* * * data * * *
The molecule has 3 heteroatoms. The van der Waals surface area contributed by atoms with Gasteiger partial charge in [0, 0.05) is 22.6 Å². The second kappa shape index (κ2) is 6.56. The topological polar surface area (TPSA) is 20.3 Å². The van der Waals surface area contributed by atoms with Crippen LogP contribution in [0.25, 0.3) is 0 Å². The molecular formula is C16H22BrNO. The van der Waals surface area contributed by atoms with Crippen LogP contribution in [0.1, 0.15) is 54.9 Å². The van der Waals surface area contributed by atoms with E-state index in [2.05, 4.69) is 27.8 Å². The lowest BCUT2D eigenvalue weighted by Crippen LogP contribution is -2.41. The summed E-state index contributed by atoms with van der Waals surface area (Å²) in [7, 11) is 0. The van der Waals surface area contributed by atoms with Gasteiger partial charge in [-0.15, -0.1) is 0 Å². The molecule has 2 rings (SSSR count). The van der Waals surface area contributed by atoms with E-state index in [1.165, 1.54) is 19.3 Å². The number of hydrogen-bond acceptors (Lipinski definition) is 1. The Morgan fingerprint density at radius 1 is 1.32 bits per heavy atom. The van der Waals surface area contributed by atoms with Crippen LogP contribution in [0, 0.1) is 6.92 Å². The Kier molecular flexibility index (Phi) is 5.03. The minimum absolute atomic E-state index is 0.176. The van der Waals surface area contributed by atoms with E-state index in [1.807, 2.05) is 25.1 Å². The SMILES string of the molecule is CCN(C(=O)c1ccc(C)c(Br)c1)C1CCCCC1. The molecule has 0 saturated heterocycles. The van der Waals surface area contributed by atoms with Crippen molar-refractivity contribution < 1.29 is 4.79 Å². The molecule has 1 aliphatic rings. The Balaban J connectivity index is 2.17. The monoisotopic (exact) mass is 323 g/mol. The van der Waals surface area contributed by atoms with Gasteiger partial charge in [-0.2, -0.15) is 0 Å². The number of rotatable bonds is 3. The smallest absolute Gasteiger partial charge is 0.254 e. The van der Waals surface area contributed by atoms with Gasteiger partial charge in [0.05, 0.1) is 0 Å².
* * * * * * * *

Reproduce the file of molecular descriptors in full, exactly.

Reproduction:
The molecule has 3 heteroatoms. The van der Waals surface area contributed by atoms with Gasteiger partial charge in [0, 0.05) is 22.6 Å². The second kappa shape index (κ2) is 6.56. The topological polar surface area (TPSA) is 20.3 Å². The van der Waals surface area contributed by atoms with Crippen LogP contribution in [0.25, 0.3) is 0 Å². The molecular formula is C16H22BrNO. The van der Waals surface area contributed by atoms with Crippen LogP contribution in [0.1, 0.15) is 54.9 Å². The van der Waals surface area contributed by atoms with E-state index in [2.05, 4.69) is 27.8 Å². The lowest BCUT2D eigenvalue weighted by Crippen LogP contribution is -2.41. The summed E-state index contributed by atoms with van der Waals surface area (Å²) in [7, 11) is 0. The van der Waals surface area contributed by atoms with Gasteiger partial charge in [-0.15, -0.1) is 0 Å². The molecule has 2 rings (SSSR count). The van der Waals surface area contributed by atoms with E-state index in [1.165, 1.54) is 19.3 Å². The number of hydrogen-bond acceptors (Lipinski definition) is 1. The Morgan fingerprint density at radius 1 is 1.32 bits per heavy atom. The van der Waals surface area contributed by atoms with Crippen LogP contribution in [0, 0.1) is 6.92 Å². The Kier molecular flexibility index (Phi) is 5.03. The minimum absolute atomic E-state index is 0.176. The van der Waals surface area contributed by atoms with E-state index in [1.807, 2.05) is 25.1 Å². The SMILES string of the molecule is CCN(C(=O)c1ccc(C)c(Br)c1)C1CCCCC1. The molecule has 0 saturated heterocycles. The van der Waals surface area contributed by atoms with Crippen molar-refractivity contribution < 1.29 is 4.79 Å². The molecule has 1 aliphatic rings. The Balaban J connectivity index is 2.17. The monoisotopic (exact) mass is 323 g/mol. The van der Waals surface area contributed by atoms with Gasteiger partial charge in [-0.2, -0.15) is 0 Å². The number of rotatable bonds is 3. The smallest absolute Gasteiger partial charge is 0.254 e. The van der Waals surface area contributed by atoms with Gasteiger partial charge in [0.05, 0.1) is 0 Å².